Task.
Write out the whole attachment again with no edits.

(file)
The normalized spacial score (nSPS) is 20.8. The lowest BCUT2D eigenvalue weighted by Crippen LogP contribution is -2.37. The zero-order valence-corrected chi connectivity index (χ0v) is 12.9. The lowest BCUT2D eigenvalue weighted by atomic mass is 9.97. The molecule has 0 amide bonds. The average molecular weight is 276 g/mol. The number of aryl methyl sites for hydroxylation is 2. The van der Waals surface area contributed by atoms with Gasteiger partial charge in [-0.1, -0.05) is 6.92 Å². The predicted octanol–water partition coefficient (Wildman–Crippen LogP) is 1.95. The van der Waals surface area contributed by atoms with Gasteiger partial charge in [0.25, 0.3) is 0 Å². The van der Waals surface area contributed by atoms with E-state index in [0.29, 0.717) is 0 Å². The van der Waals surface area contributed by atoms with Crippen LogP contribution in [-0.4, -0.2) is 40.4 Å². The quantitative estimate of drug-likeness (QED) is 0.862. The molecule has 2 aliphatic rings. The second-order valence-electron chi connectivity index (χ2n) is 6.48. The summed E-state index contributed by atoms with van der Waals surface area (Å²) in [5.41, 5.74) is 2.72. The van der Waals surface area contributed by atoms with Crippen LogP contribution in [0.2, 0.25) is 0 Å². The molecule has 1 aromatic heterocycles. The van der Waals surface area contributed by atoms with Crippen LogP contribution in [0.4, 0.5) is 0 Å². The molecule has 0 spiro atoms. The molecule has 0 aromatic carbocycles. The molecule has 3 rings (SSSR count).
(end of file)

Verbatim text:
The normalized spacial score (nSPS) is 20.8. The lowest BCUT2D eigenvalue weighted by Crippen LogP contribution is -2.37. The zero-order valence-corrected chi connectivity index (χ0v) is 12.9. The lowest BCUT2D eigenvalue weighted by atomic mass is 9.97. The molecule has 0 amide bonds. The average molecular weight is 276 g/mol. The number of aryl methyl sites for hydroxylation is 2. The van der Waals surface area contributed by atoms with Gasteiger partial charge in [-0.1, -0.05) is 6.92 Å². The predicted octanol–water partition coefficient (Wildman–Crippen LogP) is 1.95. The van der Waals surface area contributed by atoms with Gasteiger partial charge in [0.25, 0.3) is 0 Å². The van der Waals surface area contributed by atoms with E-state index in [0.29, 0.717) is 0 Å². The van der Waals surface area contributed by atoms with Crippen LogP contribution in [-0.4, -0.2) is 40.4 Å². The quantitative estimate of drug-likeness (QED) is 0.862. The molecule has 2 aliphatic rings. The second-order valence-electron chi connectivity index (χ2n) is 6.48. The summed E-state index contributed by atoms with van der Waals surface area (Å²) in [5.41, 5.74) is 2.72. The van der Waals surface area contributed by atoms with Crippen LogP contribution in [0.2, 0.25) is 0 Å². The molecule has 1 aromatic heterocycles. The van der Waals surface area contributed by atoms with Crippen LogP contribution in [0.4, 0.5) is 0 Å². The molecule has 0 spiro atoms. The molecule has 0 aromatic carbocycles. The molecule has 3 rings (SSSR count).